F-35 jets attacking from the air, cruise missiles fired from Navy “Desert Ships,” armored ground vehicles closing in for attack and long-range precision fire weapons all receiving real-time input from helicopters, drones and artificial intelligence-enabled computer systems . . . Describes the Army plan for its upcoming Project Convergence 2021, an experiment intended to explore a new paradigm for modern war.
Moving beyond the initial Project Convergence 2020 during which an AI-enabled computer system was able to connect targeting input for small, forward operating mini-drones with helicopters, ground vehicles, and attack weapons in seconds, the Army plans to build upon this success and take new steps to incorporate new weapons and multi-domain combat tactics.
“You remember the focus for twenty was just that sensor to shooter look. We will continue to expand upon the sensor to shooter links from an indirect fire and direct fire perspective. This is about technology, but it is just as much about how we use the technology and how we fight and organize for the future. It’s a learning activity more than it is a demonstration,” Army Futures Command Commander Gen. John Murray told the National Interest.
Project Convergence 2021, which is about refining new attack and warfare tactics to “attack and fight at speed,” will seek to advance the 2020 breakthroughs with more multi-domain activity and a broader complement of weapons. Using a Desert Ship configuration in place at White Sands Missile Range, New Mexico., the exercise will include some unique Navy weapons and sensing technologies to coordinate with Army air and ground assets, Murray said.
The 2021 exercise also plans to draw upon autonomous systems in new ways and integrate various aspects of long-range fires and missile defense. For instance, Project Convergence 2021 will fire the now evolving Precision Strike Missile, a new first-of-its-kind weapon able to pinpoint enemy positions from as far as 500 kilometers.
The upcoming Project Convergence 21 will also introduce the active participation of airborne F-35 jets sharing real-time targeting information with ground troops. This two-way data sharing, which breaks new ground with air-ground warfare operations, was successfully demonstrated last year following Project Convergence 2020. In 2021, the F-35 jet will be woven directly into the exercise itself. The concept is to bring new levels of close-air support, multi-node, multi-service warzone connectivity, and target sharing at the “speed of relevance.” Conceptually and tactically, the entire premise is to essentially get inside of the enemy’s decisionmaking loop and take decisive action fast enough to prevail in an engagement.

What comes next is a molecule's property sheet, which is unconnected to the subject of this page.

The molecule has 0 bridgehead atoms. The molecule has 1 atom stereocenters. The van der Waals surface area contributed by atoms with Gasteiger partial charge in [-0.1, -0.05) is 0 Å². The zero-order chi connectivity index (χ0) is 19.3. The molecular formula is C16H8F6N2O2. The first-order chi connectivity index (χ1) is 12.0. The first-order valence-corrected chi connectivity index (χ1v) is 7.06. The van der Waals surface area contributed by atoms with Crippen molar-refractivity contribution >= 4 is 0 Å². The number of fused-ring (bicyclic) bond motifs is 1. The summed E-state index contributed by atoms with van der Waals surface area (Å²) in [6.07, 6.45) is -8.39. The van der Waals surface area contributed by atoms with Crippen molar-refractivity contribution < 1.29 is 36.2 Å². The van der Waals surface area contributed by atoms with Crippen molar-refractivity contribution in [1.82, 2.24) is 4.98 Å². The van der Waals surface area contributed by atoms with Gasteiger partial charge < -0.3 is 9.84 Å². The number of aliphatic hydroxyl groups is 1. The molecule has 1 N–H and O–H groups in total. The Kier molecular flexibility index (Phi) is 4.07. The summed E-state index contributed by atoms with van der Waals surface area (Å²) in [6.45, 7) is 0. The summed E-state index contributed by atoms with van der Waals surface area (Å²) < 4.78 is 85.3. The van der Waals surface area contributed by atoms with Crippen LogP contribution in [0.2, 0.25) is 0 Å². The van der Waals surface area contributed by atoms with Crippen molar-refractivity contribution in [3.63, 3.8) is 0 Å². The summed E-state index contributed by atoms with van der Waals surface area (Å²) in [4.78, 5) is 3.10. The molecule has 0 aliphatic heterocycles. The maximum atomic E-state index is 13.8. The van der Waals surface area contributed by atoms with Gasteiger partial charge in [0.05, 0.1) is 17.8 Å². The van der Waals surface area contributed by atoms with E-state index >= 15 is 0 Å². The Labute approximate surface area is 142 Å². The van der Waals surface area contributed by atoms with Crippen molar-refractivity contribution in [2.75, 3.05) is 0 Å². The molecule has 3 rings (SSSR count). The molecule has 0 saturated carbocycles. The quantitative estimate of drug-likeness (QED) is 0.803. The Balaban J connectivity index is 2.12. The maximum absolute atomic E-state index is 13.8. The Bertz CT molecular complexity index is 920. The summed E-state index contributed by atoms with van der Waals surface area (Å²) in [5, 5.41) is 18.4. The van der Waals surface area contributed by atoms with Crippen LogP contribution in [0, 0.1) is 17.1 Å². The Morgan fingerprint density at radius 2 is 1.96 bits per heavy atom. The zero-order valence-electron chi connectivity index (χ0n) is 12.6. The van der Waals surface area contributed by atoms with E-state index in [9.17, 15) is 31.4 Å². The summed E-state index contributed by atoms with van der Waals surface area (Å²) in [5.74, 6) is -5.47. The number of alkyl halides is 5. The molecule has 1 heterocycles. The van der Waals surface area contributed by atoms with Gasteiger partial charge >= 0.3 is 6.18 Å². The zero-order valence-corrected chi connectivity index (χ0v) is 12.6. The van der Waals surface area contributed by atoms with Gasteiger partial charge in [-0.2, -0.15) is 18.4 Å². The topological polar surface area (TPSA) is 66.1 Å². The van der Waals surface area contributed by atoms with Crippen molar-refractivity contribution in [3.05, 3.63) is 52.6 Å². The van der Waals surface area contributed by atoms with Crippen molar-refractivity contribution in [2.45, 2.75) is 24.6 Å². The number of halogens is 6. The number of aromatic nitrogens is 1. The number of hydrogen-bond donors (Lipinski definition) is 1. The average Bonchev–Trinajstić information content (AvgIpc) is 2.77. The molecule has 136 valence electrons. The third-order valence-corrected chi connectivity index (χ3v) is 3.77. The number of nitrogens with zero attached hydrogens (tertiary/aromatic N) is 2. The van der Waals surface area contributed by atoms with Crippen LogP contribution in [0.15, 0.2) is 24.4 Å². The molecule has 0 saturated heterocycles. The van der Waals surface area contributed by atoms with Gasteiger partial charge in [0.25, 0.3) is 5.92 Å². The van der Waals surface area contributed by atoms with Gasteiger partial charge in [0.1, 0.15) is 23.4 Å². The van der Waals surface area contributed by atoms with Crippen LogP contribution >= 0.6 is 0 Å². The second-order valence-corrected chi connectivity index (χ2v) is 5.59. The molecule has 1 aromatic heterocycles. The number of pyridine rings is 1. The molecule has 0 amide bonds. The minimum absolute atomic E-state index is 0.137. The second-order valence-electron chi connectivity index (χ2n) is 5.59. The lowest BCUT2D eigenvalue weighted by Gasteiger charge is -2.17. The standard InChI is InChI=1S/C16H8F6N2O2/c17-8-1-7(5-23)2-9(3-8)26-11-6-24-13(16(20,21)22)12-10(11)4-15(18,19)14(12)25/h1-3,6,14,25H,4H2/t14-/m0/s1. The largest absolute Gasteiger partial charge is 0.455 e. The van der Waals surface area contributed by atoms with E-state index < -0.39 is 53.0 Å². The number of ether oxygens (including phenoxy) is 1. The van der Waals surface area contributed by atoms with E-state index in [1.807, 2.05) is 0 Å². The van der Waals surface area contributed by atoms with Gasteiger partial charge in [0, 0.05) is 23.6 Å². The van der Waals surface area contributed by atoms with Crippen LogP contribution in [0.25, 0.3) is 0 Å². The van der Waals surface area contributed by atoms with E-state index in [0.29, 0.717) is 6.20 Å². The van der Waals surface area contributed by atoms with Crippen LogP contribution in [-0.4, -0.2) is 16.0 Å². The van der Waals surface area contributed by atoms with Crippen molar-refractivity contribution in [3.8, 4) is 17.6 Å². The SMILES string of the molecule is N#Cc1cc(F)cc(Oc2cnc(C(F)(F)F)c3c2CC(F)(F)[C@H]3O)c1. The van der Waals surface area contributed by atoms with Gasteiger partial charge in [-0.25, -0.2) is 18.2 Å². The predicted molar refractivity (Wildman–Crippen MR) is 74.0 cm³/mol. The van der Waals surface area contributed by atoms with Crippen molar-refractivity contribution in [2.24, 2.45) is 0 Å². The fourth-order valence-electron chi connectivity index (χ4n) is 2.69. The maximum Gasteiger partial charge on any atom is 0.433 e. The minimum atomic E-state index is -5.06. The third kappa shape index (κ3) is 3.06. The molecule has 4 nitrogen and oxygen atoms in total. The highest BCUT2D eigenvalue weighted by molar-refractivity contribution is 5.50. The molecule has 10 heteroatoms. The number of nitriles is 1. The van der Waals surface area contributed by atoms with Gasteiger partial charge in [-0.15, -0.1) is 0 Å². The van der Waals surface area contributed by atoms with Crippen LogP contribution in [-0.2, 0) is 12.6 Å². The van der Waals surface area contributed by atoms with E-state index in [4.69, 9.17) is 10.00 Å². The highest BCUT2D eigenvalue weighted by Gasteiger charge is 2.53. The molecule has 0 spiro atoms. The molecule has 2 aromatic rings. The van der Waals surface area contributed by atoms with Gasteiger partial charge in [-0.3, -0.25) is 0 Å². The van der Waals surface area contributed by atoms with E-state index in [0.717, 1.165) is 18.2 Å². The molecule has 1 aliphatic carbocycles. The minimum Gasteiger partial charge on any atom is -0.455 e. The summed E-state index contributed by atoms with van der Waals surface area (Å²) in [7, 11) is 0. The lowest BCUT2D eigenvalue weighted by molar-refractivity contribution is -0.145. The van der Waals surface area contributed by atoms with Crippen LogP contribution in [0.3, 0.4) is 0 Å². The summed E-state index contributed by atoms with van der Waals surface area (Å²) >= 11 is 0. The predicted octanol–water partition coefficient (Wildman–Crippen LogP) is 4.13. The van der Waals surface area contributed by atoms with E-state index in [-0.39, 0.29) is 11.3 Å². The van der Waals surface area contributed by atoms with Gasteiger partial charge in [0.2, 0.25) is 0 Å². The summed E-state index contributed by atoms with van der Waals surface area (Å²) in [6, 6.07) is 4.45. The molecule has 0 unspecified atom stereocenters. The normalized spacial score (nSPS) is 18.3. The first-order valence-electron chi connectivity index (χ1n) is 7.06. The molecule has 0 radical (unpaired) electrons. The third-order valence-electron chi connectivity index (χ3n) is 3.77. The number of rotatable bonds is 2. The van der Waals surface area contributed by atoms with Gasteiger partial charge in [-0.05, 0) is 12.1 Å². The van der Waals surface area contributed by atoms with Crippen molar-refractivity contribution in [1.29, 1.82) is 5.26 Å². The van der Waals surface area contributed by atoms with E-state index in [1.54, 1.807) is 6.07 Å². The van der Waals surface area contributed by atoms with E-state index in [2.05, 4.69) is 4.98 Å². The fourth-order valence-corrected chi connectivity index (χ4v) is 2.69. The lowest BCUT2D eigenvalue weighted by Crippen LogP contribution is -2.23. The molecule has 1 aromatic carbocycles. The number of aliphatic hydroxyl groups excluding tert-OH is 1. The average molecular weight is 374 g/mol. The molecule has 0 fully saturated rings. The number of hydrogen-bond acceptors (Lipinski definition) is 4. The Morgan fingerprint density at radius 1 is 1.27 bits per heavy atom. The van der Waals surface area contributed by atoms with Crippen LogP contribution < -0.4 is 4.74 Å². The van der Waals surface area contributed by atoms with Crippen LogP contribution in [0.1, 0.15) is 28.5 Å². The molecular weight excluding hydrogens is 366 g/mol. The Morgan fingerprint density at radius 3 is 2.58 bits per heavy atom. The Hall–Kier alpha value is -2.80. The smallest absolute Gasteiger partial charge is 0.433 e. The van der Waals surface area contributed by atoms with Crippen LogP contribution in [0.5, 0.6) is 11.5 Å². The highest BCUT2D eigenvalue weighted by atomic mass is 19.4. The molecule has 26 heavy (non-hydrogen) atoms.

“It all comes down to the ability to link databases and share data across the services. It does not matter who the data belongs to,” Murray said.
Murray said many of these tactics are already in the process of being refined, tested, and improved through ongoing exercises with several joint-service Multi-domain Task Forces now operating in the Pacific. These units, he added, will participate in Project Convergence 2021.
Kris Osborn is the defense editor for the National Interest. Osborn previously served at the Pentagon as a Highly Qualified Expert with the Office of the Assistant Secretary of the Army—Acquisition, Logistics & Technology. Osborn has also worked as an anchor and on-air military specialist at national TV networks. He has appeared as a guest military expert on Fox News, MSNBC, The Military Channel, and The History Channel. He also has a Master’s Degree in Comparative Literature from Columbia University.